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Need some input with our first try in Coop Building 100?

Discussion in 'Coop & Run - Design, Construction, & Maintenance' started by dtg316, May 20, 2008.

  1. dtg316

    dtg316 New Egg

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    Well after a successful first year (2007) for my son in 4H, we have decided to expand and get a little more serious with our chickens and hopefully start collecting some eggs this year. I have a few questions and concerns over using pressure treated lumber for the coop. So far, I have concreted the corner posts and installed the floor joists. I left the front of the coop 16 inches off the ground for them to hang out under the coop.

    ? #1 Is this OK for them run/lay/lounge and whatever under the coop with P/T wood?

    I will be fencing 3 sides under the base and extending a run into the used-to-be garden area. Currently planning on copying the 8' x 8' coop with and 8' x 8' covered run.

    ? #2 How much yard/run do chickens need (planning on 12-15 chickens)?

    I have rough fitted 3/4" tongue and groove particle board for the floor (Freebie). I will not be placing any treated lumber on the inside of the coop! However, I am working on the roof and this is where I am stuck/stopped/undecided on the rafter material. I have on hand P/T for the rafters which will be supporting 3' x 10' plastic corrugated sheets, but I'm not sure this is safe/right?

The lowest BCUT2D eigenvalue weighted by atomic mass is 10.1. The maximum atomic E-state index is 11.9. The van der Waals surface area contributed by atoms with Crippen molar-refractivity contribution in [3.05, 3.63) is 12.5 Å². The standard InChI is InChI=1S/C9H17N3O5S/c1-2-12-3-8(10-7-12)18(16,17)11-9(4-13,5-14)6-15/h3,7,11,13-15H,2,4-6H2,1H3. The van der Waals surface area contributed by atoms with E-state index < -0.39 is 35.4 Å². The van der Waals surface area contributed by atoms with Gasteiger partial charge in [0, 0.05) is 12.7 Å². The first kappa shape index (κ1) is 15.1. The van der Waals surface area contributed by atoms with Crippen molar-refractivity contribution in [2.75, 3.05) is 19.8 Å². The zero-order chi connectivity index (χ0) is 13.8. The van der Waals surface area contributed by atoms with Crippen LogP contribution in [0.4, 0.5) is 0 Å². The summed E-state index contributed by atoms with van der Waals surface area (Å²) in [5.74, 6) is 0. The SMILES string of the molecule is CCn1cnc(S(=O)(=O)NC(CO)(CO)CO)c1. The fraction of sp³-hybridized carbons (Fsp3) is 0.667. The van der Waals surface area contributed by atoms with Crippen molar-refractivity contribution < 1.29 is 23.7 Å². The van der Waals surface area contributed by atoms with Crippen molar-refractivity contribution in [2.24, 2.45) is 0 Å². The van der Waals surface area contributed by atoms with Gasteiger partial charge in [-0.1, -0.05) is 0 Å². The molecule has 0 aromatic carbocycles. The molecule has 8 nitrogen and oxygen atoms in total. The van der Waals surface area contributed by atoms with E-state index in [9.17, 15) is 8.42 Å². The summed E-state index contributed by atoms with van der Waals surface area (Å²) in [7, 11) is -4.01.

? #3 Is it OK to use P/T wood for the rafters or should I use untreated?

    ? #4 If I use untreated then what do I seal it with?

    ? #5 Is it OK to use the P/T for the roof for the run?




    Here are some pics on what we've done so far.

    http://dtg316.smugmug.com/gallery/4982882_A7ybo#298589432_DDfPC


    I'd appreciate any comments or suggestions?


    Thanks.
     
  2. poopcoop

    poopcoop Chillin' With My Peeps

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    LOOKING GOOD!!

    I am not sure why you are worried about using PT lumber. I built my coop very similar to the way yours is (off the ground). They love going under it and hanging out. I did not use PT for the rafters (cost) and really no reason to do so.

    My only opinion would be to build a bigger run. I have 26 chickens and the run is 25'x25' squared and I let them free range from 2 til 8 with the goats. (Dog has the morning hours). They are waiting at the fence like they are boared.
     
  3. patandchickens

    patandchickens Flock Mistress

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    Quote:Well, on the one hand, yes. On the other hand, if you allow them access to the underneath of an 8x8 coop raised, what is it, 2' off the ground, and less at the other side?.... you are going to have one heck of a time whenever you have to extract a chicken or an object from under there. Think 'commando-style crawling on knees and elbows, thru chicken poo' [​IMG]

    So if it were me, I would fence it off -- if you really want them to be able to tuck under there for shade etc, leave them a 2' wide strip along the pophole side of the coop (I'm hoping that's the side with the higher ground clearance) and fence the rest of it off.

    Just a thought [​IMG]

    Currently planning on copying the 8' x 8' coop with and 8' x 8' covered run. ? #2 How much yard/run do chickens need (planning on 12-15 chickens)?